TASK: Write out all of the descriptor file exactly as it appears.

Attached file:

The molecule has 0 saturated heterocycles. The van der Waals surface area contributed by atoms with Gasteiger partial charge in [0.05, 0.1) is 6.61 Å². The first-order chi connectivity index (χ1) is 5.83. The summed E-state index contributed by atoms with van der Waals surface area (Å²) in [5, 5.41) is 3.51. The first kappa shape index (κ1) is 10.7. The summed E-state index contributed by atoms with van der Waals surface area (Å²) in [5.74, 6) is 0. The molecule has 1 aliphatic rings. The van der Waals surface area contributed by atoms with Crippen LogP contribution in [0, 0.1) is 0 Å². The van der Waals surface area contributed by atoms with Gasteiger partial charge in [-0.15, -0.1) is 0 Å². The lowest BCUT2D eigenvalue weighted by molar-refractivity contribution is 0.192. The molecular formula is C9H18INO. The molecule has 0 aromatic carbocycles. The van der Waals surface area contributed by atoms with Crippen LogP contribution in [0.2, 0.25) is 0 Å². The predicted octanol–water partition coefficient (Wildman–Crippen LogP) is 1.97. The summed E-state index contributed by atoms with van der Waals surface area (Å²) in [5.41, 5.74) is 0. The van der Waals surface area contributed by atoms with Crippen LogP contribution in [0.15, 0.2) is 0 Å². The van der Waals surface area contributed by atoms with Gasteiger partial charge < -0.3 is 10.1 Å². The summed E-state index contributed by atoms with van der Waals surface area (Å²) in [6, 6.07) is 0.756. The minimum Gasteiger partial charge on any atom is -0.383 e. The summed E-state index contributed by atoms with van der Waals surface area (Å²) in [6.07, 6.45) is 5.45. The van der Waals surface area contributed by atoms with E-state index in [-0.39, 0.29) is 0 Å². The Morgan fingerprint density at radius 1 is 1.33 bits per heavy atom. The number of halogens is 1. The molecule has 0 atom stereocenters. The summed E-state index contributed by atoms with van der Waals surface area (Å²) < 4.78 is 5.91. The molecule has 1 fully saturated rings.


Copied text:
The molecule has 0 saturated heterocycles. The van der Waals surface area contributed by atoms with Gasteiger partial charge in [0.05, 0.1) is 6.61 Å². The first-order chi connectivity index (χ1) is 5.83. The summed E-state index contributed by atoms with van der Waals surface area (Å²) in [5, 5.41) is 3.51. The first kappa shape index (κ1) is 10.7. The summed E-state index contributed by atoms with van der Waals surface area (Å²) in [5.74, 6) is 0. The molecule has 1 aliphatic rings. The van der Waals surface area contributed by atoms with Crippen LogP contribution in [0, 0.1) is 0 Å². The van der Waals surface area contributed by atoms with Gasteiger partial charge in [-0.15, -0.1) is 0 Å². The lowest BCUT2D eigenvalue weighted by molar-refractivity contribution is 0.192. The molecular formula is C9H18INO. The molecule has 0 aromatic carbocycles. The van der Waals surface area contributed by atoms with Crippen LogP contribution in [0.2, 0.25) is 0 Å². The predicted octanol–water partition coefficient (Wildman–Crippen LogP) is 1.97. The summed E-state index contributed by atoms with van der Waals surface area (Å²) in [5.41, 5.74) is 0. The van der Waals surface area contributed by atoms with Crippen LogP contribution in [0.15, 0.2) is 0 Å². The van der Waals surface area contributed by atoms with Gasteiger partial charge < -0.3 is 10.1 Å². The summed E-state index contributed by atoms with van der Waals surface area (Å²) in [6, 6.07) is 0.756. The minimum Gasteiger partial charge on any atom is -0.383 e. The summed E-state index contributed by atoms with van der Waals surface area (Å²) in [6.07, 6.45) is 5.45. The van der Waals surface area contributed by atoms with E-state index in [-0.39, 0.29) is 0 Å². The Morgan fingerprint density at radius 1 is 1.33 bits per heavy atom. The number of halogens is 1. The molecule has 0 atom stereocenters. The summed E-state index contributed by atoms with van der Waals surface area (Å²) < 4.78 is 5.91. The molecule has 1 fully saturated rings.